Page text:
Sydney - Wallabies coach Michael Cheika said on Monday that Israel Folau's "disrespectful" anti-gay comments had ruled him out of selection as the Rugby World Cup looms.
Cheika said Folau, who is facing the sack by Rugby Australia for saying "Hell awaits" homosexuals, was unlikely to play for him again in an Australia shirt.
The deeply religious 30-year-old, who was embroiled in a similar row last year, has stood by his comments and says he is prepared to choose his faith over rugby.
"We had a discussion after the last time and made it pretty clear about his right to believe and our support in that, if that's what he wants, to be part of the team," Cheika told reporters.
"But getting it out in that disrespectful manner publicly is not what our team is about.
"When you play in the gold jersey we represent everyone in Australia, everyone. Everyone that is out there supporting us, we don't pick and choose."
Folau posted a banner on Instagram last week that read:
It remains online and has attracted more than 39 000 likes.
Wallabies sponsor Qantas was among the critics and Rugby Australia, which said it intends to sack him, is expected to issue a formal code of conduct breach notice later on Monday.
When asked whether he would select Folau again, Cheika, who fronted the media alongside Wallabies captain Michael Hooper and Waratahs coach Daryl Gibson, said it was highly unlikely.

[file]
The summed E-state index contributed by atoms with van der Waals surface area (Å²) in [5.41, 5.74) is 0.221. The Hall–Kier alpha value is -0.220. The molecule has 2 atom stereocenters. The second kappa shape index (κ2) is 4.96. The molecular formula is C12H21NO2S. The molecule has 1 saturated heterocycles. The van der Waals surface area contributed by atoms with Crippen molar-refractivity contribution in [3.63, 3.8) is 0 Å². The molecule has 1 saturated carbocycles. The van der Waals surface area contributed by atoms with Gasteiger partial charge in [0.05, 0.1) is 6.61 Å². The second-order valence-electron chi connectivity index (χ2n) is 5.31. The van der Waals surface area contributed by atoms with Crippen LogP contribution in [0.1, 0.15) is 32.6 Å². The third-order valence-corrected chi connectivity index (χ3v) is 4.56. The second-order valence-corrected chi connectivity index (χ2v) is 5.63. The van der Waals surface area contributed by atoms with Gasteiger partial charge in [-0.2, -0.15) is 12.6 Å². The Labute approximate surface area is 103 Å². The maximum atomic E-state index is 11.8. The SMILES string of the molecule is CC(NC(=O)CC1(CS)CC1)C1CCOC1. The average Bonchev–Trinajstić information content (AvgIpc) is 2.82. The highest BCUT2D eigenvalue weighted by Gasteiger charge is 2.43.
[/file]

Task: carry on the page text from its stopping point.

"I think as it stands right now... you wouldn't be able," Cheika said.
Neither Cheika nor Gibson have spoken to Folau, but Hooper said he had exchanged a brief text message with his Waratahs and Wallabies team-mate.
Asked if he would still be comfortable taking the field alongside him, Hooper replied: "Like was said before, in this current state and being here and talking about this as a rugby player, it makes it hard, it makes it difficult.
"It's hard being here, we're rugby players for sure, we are trying to create the best team environment we possibly can and at national level," he added.
On Sunday Folau, Super Rugby's record try-scorer, told the Sydney Morning Herald he was ready for life without rugby, saying, "I live for God now".
"Whatever His will is, whether that's to continue playing or not, I'm more than happy to do what He wants me to do," Folau said.